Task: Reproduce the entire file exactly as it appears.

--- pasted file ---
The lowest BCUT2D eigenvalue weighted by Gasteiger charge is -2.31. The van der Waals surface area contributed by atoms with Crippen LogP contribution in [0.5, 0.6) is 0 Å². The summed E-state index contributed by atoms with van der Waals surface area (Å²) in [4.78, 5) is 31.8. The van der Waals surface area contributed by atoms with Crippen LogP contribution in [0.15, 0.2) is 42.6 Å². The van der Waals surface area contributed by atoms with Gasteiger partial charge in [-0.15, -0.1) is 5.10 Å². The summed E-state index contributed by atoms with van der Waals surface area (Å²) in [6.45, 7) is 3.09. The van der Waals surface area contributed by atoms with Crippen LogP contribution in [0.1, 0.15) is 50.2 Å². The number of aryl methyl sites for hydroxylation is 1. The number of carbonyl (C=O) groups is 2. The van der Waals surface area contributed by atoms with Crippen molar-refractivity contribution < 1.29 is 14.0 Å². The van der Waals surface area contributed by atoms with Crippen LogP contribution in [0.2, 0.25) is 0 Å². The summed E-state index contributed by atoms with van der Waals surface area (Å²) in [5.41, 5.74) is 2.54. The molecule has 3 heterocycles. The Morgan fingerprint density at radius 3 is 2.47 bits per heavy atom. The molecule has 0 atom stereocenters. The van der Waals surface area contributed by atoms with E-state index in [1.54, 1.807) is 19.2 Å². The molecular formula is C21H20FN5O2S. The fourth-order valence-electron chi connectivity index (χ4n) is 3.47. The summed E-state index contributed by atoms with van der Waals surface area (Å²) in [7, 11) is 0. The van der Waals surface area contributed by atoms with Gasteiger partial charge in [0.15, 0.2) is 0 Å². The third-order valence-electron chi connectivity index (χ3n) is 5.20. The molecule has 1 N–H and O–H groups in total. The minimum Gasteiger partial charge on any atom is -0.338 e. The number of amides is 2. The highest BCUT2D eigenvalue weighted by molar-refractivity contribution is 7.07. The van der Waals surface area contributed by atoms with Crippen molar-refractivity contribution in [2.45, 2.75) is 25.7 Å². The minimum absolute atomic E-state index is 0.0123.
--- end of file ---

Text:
The lowest BCUT2D eigenvalue weighted by Gasteiger charge is -2.31. The van der Waals surface area contributed by atoms with Crippen LogP contribution in [0.5, 0.6) is 0 Å². The summed E-state index contributed by atoms with van der Waals surface area (Å²) in [4.78, 5) is 31.8. The van der Waals surface area contributed by atoms with Crippen LogP contribution in [0.15, 0.2) is 42.6 Å². The van der Waals surface area contributed by atoms with Gasteiger partial charge in [-0.15, -0.1) is 5.10 Å². The summed E-state index contributed by atoms with van der Waals surface area (Å²) in [6.45, 7) is 3.09. The van der Waals surface area contributed by atoms with Crippen LogP contribution in [0.1, 0.15) is 50.2 Å². The number of aryl methyl sites for hydroxylation is 1. The number of carbonyl (C=O) groups is 2. The van der Waals surface area contributed by atoms with Crippen molar-refractivity contribution < 1.29 is 14.0 Å². The van der Waals surface area contributed by atoms with Crippen LogP contribution in [0.2, 0.25) is 0 Å². The summed E-state index contributed by atoms with van der Waals surface area (Å²) in [5.41, 5.74) is 2.54. The molecule has 3 heterocycles. The Morgan fingerprint density at radius 3 is 2.47 bits per heavy atom. The molecule has 0 atom stereocenters. The van der Waals surface area contributed by atoms with E-state index in [1.54, 1.807) is 19.2 Å². The molecular formula is C21H20FN5O2S. The fourth-order valence-electron chi connectivity index (χ4n) is 3.47. The summed E-state index contributed by atoms with van der Waals surface area (Å²) in [7, 11) is 0. The van der Waals surface area contributed by atoms with Gasteiger partial charge in [0.15, 0.2) is 0 Å². The third-order valence-electron chi connectivity index (χ3n) is 5.20. The molecule has 1 N–H and O–H groups in total. The minimum Gasteiger partial charge on any atom is -0.338 e. The number of amides is 2. The highest BCUT2D eigenvalue weighted by molar-refractivity contribution is 7.07. The van der Waals surface area contributed by atoms with Crippen molar-refractivity contribution in [2.45, 2.75) is 25.7 Å². The minimum absolute atomic E-state index is 0.0123.